Long-Term Adherence to Low-Sodium Diet in Patients With Heart Failure

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Abstract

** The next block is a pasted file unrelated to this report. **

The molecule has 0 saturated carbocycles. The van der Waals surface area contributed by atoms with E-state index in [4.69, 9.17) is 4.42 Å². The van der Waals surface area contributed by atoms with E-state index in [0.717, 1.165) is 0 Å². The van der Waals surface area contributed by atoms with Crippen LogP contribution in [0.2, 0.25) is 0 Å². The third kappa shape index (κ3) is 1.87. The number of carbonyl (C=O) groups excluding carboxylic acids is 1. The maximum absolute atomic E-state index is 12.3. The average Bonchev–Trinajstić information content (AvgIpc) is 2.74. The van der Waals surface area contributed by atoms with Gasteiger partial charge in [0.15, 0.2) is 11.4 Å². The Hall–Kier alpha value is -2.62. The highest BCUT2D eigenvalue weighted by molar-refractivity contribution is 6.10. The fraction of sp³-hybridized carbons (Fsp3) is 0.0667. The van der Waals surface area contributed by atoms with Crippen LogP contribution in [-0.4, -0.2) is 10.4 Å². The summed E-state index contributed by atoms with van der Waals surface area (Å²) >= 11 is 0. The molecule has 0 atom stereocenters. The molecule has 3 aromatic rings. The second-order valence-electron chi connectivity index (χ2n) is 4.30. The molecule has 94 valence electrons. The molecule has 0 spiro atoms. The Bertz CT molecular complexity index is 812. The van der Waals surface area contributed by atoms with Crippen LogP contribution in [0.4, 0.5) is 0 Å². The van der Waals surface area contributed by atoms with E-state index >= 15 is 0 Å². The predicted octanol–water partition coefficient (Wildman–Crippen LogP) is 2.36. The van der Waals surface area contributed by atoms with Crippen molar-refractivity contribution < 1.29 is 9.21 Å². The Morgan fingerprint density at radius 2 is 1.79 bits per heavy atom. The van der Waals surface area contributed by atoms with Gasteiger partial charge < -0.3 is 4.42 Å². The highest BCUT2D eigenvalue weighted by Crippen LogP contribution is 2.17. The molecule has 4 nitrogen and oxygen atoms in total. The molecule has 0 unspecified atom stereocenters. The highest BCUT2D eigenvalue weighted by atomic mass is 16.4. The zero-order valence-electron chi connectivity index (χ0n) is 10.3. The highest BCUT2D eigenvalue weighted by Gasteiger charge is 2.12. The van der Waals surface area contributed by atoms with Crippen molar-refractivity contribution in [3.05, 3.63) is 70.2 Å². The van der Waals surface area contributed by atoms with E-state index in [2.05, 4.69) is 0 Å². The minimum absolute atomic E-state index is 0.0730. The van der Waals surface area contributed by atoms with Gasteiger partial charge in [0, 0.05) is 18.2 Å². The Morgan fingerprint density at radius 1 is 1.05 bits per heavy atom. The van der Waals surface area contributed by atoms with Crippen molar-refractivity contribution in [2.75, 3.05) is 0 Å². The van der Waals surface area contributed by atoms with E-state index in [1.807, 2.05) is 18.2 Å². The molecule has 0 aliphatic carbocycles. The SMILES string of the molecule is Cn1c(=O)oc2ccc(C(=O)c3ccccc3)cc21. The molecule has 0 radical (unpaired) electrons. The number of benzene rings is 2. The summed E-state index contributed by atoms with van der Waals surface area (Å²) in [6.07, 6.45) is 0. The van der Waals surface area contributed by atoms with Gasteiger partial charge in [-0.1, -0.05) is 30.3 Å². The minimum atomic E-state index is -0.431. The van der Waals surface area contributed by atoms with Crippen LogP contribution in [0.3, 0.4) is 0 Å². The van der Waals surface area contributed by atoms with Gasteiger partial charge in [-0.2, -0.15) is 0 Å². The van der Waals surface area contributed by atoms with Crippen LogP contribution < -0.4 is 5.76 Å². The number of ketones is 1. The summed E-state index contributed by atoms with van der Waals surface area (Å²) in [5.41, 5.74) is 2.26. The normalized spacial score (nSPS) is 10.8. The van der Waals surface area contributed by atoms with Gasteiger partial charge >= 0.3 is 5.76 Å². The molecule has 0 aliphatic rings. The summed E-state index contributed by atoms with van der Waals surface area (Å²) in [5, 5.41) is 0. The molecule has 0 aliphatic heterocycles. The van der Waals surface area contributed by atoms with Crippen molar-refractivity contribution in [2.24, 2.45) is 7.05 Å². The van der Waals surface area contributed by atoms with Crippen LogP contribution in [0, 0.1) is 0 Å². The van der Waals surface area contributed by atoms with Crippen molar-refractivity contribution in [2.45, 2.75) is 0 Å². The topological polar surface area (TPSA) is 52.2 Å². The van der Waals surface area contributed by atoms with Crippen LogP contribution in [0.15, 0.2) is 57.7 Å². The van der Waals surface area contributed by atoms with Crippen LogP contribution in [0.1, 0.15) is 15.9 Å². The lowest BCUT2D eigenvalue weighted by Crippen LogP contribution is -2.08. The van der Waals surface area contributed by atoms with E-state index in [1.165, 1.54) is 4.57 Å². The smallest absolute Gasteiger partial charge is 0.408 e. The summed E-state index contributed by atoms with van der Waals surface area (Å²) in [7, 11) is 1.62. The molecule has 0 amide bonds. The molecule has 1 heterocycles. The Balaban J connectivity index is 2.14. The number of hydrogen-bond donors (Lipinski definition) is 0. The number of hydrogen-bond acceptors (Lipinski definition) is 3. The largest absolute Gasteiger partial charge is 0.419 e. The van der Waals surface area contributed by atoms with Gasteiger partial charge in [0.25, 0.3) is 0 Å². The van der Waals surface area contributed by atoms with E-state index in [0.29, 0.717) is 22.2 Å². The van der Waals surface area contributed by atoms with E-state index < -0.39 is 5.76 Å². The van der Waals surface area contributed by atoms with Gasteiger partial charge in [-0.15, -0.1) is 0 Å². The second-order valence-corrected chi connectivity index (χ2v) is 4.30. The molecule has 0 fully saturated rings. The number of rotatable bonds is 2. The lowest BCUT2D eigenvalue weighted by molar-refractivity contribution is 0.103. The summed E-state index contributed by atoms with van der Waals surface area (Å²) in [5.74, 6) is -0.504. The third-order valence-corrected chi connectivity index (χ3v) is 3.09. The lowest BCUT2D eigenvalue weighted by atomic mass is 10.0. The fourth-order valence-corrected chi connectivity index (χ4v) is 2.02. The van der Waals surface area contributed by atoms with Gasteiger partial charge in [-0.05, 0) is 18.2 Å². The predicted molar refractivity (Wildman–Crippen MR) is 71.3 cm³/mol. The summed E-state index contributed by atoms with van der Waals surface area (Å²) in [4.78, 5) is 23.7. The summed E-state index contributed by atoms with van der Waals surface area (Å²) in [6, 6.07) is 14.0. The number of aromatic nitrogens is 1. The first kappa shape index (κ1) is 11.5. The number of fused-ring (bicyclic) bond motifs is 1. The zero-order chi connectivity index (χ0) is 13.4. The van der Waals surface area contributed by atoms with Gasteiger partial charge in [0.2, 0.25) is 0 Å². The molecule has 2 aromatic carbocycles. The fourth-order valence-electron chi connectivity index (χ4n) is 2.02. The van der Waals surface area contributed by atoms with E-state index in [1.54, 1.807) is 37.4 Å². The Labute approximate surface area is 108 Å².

Although following a low-sodium diet (LSD) for heart failure (HF) has been recommended for decades, little is known about factors related to long-term patient adherence. The purposes of this study were to (a) compare sodium intake and factors affecting adherence in a long-term adherent group and in a non-adherent group and (b) examine predictors of membership in the long-term adherent group. Patients with HF (N = 74) collected 24-hr urine samples and completed the Dietary Sodium Restriction Questionnaire and the Patient Health Questionnaire-9. Long-term adherence was determined using the Stage of Dietary Behavior Change Scale. The long-term adherent group had lower sodium intake (3,086 mg vs. 4,135 mg, p = .01) and perceived more benefits from LSD than the non-adherent group. Only positive attitudes toward LSD predicted membership in the long-term adherence group (odds ratio [OR] = 1.18, p = .005). Interventions focused on enhancing positive perceptions of the benefits of an LSD may improve long-term dietary adherence in patients with HF.

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